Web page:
What's scarier than the pressure of making it as a prima ballerina? How about having a dragon of a stage mother who pushes you to excel and considers your privacy non-existent?

In 'Black Swan,' which opens Friday, Barbara Hershey plays the overbearing mom of fragile ballet dancer Natalie Portman. She reminds her daughter she gave up her own dance career to raise her and now micro-manages her daughter's life, including clipping her fingernails for her.

Overly demanding stage mothers are as much a part of showbiz as backstabbing costars, the casting couch and the eventual trip to rehab. In honor (or dishonor) of scary puppet-master parents, we're shining the spotlight on overachieving mothers, fathers and even a sister who'd stop at nothing to make sure that little Tony or Tina becomes a superstar.
7. 'Strictly Ballroom' (1994)
Baz Luhrmann's first film isn't just the story of a rebellious young dancer Scott Hastings (Paul Mercutio) who tries to introduce (gasp!) new steps and the shy young fan named Fran who becomes his partner. It's also the story of Scott's ambitious mother and has-been father, who were once a successful dance team, until (so the story goes) his father tried making up his own dances. Of course, Paul ends up defying his mom and finding secret support from his dad to do things his own way.

6. 'Wimbledon' (2004)
He's battled dinosaurs and chopped off Holly Hunter's finger, so Sam Neill's a rather intimidating figure. Even when he's sporting an unconvincing American accent as the hard-core coach/father of American tennis sensation Kirsten Dunst, who wants to make sure that no "distractions," like a washed-up British tennis star (Paul Bettany), draw her focus from the game.

5. 'Drop Dead Gorgeous' (1999)
In this beauty pageant spoof, Ellen Barkin and Kirstie Alley play mothers of rival contestants, (Kirsten Dunst and Denise Richards), who pull out all the stops to prove her daughter is the toast of of Mount Rose, Minnesota. The accents are heavy, the hair is huge and the competition is cutthroat, literally! More than one beauty bites the dust as these girls vie for the tiara, egged on to extremes by their chain-smoking mamas.
4. 'I'll Cry Tomorrow' (1955)
Susan Hayward stars as real-life singing star Lillian Roth, whose ambitious mother pushed her onto the stage at a young age. (Mommie Dearest here is played by Jo Van Fleet, who won an Oscar for playing an equally cruel mother the same year in 'East of Eden.') Here's a clip of the moment where a now-alcoholic Lillian snaps: "You're still trying to make me do what you want, to be what you want." Mama apologizes, in a way, but insists, "Do you know what kind of life I had? You don't know at all what I tried to save you from." We cringe when Lillian folds and agrees that Mother always knew best.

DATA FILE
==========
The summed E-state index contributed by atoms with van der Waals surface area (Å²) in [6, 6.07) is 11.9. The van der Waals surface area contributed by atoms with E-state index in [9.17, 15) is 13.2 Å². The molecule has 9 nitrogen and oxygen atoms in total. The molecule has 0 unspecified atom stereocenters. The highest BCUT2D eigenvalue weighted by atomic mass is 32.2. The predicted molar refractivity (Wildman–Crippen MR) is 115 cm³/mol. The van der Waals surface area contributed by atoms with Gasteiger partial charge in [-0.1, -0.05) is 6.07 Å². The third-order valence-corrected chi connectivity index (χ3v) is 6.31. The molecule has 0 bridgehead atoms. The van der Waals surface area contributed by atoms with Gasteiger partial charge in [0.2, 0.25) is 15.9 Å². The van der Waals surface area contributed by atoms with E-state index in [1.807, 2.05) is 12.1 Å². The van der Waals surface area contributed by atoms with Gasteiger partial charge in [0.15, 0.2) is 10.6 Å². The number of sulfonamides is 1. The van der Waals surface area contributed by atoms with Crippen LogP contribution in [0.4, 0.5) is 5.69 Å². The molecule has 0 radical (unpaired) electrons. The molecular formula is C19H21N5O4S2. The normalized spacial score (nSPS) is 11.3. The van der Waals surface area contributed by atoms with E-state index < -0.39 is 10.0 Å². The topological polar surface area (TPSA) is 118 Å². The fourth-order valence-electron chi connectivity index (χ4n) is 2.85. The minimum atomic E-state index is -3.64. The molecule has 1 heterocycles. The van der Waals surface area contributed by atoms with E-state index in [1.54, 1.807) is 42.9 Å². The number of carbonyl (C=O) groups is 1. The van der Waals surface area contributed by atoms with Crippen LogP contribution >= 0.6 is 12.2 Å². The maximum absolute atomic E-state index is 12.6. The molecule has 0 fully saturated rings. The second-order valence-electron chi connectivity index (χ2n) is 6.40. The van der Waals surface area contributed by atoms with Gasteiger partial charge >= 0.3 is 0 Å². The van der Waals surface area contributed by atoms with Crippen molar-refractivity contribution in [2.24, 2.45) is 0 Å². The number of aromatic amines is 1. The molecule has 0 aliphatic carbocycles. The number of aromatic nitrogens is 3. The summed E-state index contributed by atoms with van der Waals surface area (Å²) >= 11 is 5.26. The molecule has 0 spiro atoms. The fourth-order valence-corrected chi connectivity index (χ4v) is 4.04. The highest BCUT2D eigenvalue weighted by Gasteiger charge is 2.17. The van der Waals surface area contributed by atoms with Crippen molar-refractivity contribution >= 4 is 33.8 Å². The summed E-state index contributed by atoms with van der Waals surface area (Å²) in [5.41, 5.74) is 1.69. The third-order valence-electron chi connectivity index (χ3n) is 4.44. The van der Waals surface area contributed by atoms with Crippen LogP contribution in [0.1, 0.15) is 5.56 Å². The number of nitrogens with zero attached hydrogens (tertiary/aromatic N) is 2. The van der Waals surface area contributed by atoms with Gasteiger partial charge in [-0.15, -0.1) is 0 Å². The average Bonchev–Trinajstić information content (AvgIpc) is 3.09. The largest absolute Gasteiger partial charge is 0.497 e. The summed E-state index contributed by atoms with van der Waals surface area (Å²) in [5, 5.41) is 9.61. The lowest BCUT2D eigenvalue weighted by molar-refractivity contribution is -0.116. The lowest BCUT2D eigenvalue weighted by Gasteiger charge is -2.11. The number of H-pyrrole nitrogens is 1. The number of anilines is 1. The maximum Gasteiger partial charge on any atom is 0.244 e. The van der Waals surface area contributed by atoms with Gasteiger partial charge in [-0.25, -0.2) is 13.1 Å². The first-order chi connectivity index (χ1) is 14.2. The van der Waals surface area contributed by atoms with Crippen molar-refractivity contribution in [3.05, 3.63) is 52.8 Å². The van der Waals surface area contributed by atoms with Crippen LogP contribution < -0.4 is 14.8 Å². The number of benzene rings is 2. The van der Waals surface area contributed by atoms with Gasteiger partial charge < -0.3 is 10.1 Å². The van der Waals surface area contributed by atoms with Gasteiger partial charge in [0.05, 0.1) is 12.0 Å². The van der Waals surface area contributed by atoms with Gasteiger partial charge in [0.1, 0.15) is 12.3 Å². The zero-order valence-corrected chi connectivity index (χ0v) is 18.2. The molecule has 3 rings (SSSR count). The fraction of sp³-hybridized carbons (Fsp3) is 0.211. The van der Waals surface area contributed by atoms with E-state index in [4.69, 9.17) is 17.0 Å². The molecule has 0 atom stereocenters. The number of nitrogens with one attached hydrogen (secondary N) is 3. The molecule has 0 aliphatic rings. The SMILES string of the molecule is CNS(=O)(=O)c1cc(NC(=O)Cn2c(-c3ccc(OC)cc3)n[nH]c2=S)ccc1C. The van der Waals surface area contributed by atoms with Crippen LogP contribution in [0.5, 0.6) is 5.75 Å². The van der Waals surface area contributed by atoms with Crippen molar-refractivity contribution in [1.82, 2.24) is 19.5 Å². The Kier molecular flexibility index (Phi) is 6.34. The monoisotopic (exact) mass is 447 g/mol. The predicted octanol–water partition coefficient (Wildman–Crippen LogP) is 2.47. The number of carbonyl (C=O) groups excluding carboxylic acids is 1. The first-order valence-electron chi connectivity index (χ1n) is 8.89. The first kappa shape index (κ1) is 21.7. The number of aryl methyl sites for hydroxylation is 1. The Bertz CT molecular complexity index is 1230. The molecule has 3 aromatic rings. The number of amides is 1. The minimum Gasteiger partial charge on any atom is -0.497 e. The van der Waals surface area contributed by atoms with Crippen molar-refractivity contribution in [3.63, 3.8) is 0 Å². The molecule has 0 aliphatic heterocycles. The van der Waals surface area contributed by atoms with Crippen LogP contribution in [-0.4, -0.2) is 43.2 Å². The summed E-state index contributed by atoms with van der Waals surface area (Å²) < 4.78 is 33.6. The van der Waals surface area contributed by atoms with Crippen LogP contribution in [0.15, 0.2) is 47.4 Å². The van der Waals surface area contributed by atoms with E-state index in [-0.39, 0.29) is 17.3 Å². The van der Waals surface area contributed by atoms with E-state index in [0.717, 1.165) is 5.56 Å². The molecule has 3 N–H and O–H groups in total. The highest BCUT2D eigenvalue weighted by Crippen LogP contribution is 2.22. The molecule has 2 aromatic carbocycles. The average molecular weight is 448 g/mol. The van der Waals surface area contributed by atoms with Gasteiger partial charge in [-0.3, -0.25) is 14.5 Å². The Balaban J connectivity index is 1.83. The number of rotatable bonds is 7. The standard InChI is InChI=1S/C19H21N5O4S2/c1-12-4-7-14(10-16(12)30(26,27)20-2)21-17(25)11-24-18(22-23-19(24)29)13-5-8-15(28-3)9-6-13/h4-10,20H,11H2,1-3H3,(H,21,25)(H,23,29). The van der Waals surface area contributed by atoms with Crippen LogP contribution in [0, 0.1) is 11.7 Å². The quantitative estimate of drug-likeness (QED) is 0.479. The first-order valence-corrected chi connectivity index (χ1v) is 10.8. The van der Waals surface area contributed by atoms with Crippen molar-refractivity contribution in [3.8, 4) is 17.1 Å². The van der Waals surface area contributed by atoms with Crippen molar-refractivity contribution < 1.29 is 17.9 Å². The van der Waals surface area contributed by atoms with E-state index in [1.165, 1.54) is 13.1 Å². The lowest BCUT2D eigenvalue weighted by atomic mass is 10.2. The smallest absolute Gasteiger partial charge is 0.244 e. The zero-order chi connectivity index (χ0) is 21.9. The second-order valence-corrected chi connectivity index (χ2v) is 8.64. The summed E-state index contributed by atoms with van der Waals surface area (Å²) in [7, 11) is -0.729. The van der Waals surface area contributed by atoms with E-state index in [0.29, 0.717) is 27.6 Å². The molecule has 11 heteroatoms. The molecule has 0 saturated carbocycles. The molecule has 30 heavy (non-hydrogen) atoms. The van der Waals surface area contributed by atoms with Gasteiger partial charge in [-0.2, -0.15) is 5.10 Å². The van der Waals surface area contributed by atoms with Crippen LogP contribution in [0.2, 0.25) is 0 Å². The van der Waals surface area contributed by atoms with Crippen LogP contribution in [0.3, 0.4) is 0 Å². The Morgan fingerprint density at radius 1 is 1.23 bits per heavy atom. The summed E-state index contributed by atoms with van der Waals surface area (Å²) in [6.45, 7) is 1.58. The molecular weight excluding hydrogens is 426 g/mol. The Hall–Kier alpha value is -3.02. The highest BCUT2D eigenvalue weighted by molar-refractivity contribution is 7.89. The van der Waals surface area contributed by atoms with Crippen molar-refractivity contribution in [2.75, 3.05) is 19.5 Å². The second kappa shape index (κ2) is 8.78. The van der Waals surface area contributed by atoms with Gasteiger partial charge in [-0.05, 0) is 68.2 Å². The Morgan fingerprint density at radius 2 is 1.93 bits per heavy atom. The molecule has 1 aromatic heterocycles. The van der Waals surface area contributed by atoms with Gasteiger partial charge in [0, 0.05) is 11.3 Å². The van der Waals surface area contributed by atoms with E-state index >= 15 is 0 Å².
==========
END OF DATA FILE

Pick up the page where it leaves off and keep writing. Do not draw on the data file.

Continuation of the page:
4. 'The Hard Way' (1942)
Ida Lupino, one of the toughest dames of the film noir era (she was unfairly called "the poor man's Bette Davis), stops at nothing to ensure that her little sister (Joan Leslie) becomes a star. (The story was inspired by Ginger Rogers and her domineering mother.) Lupino received a 'Best Actress' award from the New York Critics' Association, but never got notice from Oscar for this all-out portrayal of ruthless ambition. There's no clip available online, but you can watch TCM's Robert Osborne discuss the film, or check out the film on DVD.

2. '
Shine' (1996)
Armin Mueller-Stahl takes the cake as the most terrifying parental mentor-slash-tormentor on this list, who lives all his lost dreams through his young son, David. His pressure to turn into a world-class pianist turns into abuse that starts (at minute 8:57 in the clip below) with: "You're a very lucky boy. My father never let me have music." As if that's not creepy enough, he makes young David repeat, "I am a very lucky boy." David (played as an adult by Geoffrey Rush) did go on to become a famous pianist in real life, but only after a spectacular mental breakdown, caused, in no small part, thanks to dear old Dad.

1. 'Gypsy' (1962)
Burlesque dancer Gypsy Rose Lee's mom was the stage mother to end all stage mothers. Mama Rose (Rosaline Russell) first pushed her youngest daughter to becoming a star and ignored eldest Louise. But when Louise (Natalie Wood) blossomed from a boyish teen into a knockout, suddenly Mama attempted to take credit. Cue the famous speech, delivered passionately by Natalie Wood: "Mama look at me now. I'm a star! Look! Look how I live! Look at my friends! ... I'm having the time of my life! Because for the first time, it is my life! And I love it. ... And I'll be damned if you're gonna take it away from me!"

categories Features, Cinematical